Cancelling a pre-payment penalty

Let’s say that a person wanted to refinance his home from a subprime mortgage to a fixed-normal mortgage…

Now, his original mortgage has a prepayment penalty which would make the refinancing impractical. What about this type of phone call to the original mortgage holder:

Borrower: I would like you to cancel any prepayment penalties I have as I wish to refinance.

Lender: No.

Borrower: Okay, well, in a few months you will have to foreclose on me, as I cannot meet your monthly payments. If you would cancel my prepayment penalties now, then I could refinance, you would get out of this loan, and have all of your money back instead of taking a loss in this market.

Lender: You’ve convinced me. That’s a deal.

A realistic conversation, or pipedream?

We would be happy to discuss a modification of your payment schedule with you but we will not waive the prepayment clause.

I can anticipate that, but why?

If I can’t make the original payment and you are going to get hard dick or bubblegum (and I don’t have bubblegum) when you foreclose, then

Why wouldn’t you accept a refinance with another company where you get my loan paid off (with all interest already paid)? I would jump at that if I were a creditor…

You’ve been paying a lower interest rate that you should have. The bank agreed to this in exchange for you paying a higher interest later. If you pay off the loan before the higher interest kicks in they lose money. Of course they would like to avoid foreclosure, but they still want to make money. They will probably work with you on a payment schedule, but it would just result in you paying more interest in hte long run.

If I were a typical hard-assed mortgage officer I might bet that you’re bluffing – if you’re so broke that you can’t afford the mortgage you have, you probably can’t get a mortgage from a brand new lender. However, if I refinance you, I’ll pick up at least something with the new terms that will pay me back some of my anticipated profit from your original mortgage.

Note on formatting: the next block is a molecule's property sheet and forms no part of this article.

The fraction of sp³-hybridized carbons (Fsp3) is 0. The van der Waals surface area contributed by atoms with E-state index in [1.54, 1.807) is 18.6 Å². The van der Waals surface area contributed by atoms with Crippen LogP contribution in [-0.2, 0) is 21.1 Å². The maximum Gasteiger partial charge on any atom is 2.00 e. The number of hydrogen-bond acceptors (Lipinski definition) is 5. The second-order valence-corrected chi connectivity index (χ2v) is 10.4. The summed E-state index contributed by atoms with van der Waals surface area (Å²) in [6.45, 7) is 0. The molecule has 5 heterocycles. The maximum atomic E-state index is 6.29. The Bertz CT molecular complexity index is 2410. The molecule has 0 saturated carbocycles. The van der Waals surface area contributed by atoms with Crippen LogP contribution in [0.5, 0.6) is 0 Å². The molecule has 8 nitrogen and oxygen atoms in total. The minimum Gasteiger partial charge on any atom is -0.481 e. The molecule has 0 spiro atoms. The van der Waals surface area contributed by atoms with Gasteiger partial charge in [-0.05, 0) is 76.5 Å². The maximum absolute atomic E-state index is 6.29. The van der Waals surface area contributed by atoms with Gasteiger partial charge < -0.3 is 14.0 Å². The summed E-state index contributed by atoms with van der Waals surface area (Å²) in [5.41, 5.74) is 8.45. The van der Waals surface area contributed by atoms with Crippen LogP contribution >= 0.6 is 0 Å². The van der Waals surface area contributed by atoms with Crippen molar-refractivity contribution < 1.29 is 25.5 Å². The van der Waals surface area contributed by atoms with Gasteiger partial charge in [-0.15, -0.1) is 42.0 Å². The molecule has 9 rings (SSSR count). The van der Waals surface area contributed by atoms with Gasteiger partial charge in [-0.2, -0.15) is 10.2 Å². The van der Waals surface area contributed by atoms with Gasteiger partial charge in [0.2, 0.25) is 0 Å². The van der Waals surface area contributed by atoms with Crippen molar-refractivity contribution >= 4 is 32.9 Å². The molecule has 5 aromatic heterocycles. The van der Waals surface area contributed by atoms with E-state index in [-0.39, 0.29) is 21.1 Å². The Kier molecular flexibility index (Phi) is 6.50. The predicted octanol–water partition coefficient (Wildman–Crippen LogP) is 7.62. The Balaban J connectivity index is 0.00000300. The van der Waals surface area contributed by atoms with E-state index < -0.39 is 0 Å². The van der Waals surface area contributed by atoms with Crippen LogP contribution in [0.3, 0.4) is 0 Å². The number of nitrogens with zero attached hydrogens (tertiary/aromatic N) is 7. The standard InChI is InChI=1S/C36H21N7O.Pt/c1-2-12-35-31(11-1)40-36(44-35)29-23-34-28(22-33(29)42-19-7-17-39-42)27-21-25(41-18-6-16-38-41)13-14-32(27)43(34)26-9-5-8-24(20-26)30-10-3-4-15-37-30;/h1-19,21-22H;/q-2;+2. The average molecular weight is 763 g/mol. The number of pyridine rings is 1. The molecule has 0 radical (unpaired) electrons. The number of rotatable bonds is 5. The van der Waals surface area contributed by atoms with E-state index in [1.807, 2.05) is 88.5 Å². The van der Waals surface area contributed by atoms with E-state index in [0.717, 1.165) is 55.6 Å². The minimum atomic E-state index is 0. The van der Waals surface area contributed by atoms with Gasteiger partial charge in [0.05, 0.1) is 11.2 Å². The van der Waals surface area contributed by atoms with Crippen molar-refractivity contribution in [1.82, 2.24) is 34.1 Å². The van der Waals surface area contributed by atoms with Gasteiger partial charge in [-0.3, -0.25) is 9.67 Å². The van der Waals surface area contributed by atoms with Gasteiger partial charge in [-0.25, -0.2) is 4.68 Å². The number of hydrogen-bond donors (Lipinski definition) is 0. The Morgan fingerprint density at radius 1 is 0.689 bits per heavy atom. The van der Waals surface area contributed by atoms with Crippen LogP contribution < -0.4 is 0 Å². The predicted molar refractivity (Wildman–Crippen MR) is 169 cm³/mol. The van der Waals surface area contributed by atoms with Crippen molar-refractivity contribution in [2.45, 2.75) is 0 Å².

Pretty much the same thing treis said.

Our HELOCs that we offer at my work have PPP. The reason is that we pay all of the closing costs on those, if someone closes the HELOC out early, we lose the money that we invested to get it opened in the first place. (this doesn’t stop someone from paying it down to $0.00 though.)

Most of the subprime loans have them for the exact reason described above. The teaser rate wasn’t really making them money, but the rate on the adjustment is going to be making a basket of cash for them. In this market though, you may see them waive that. It’s more likely if you have a relationship with them in other areas.

The other thing to try, if they tell you “no” right away and won’t budge, is to request to speak to a work out specialist (or Loan Assistance Dept. or Special Assets Dept. whatever they call it.) Tell they guy you’re not going to be able to make the payments when it adjusts, you have a lender who will refi it and need to have the PPP waived. They may offer either to waive it or to refi you into a better rate. Could go either way… or they may tell you NO!

Studiously ignoring the giant moral elephant in the room, maybe they think they’re calling your bluff, and that you really, really will do what it takes to keep making your payments, rather than having the sheriff evict you? IME a lot of people can find a way to make the payments rather than live out of their car, when it comes down to it, and the banks likely have an idea of the odds.

How much are pre-payment penalties on subprimes? My (prime) second mortgage carries only a $300 pre-payment penalty, and only for the first three years, and only if I don’t refinance with that bank. Is it really that high that re-financing becomes impossible?

Usually one or two percent. Sometimes more. Depends on the state.

To the OP:

They might let you talk to someone in loss mitigation or workouts. But those people aren’t just going to take your word that you won’t pay unless they drop the prepayment penalty. They’ll ask a lot of questions about your finances (in order to determine whether you aren’t bsing them), and if they offer you anything, it’ll probably be a modification of the terms of your current loan–not the opportunity to take it elsewhere.

If lenders capitulated every time a borrower threatened bankruptcy or default, few loans would be paid as agreed.

Of course, there’s no downside in asking.

Some good resources on prepayment penalties: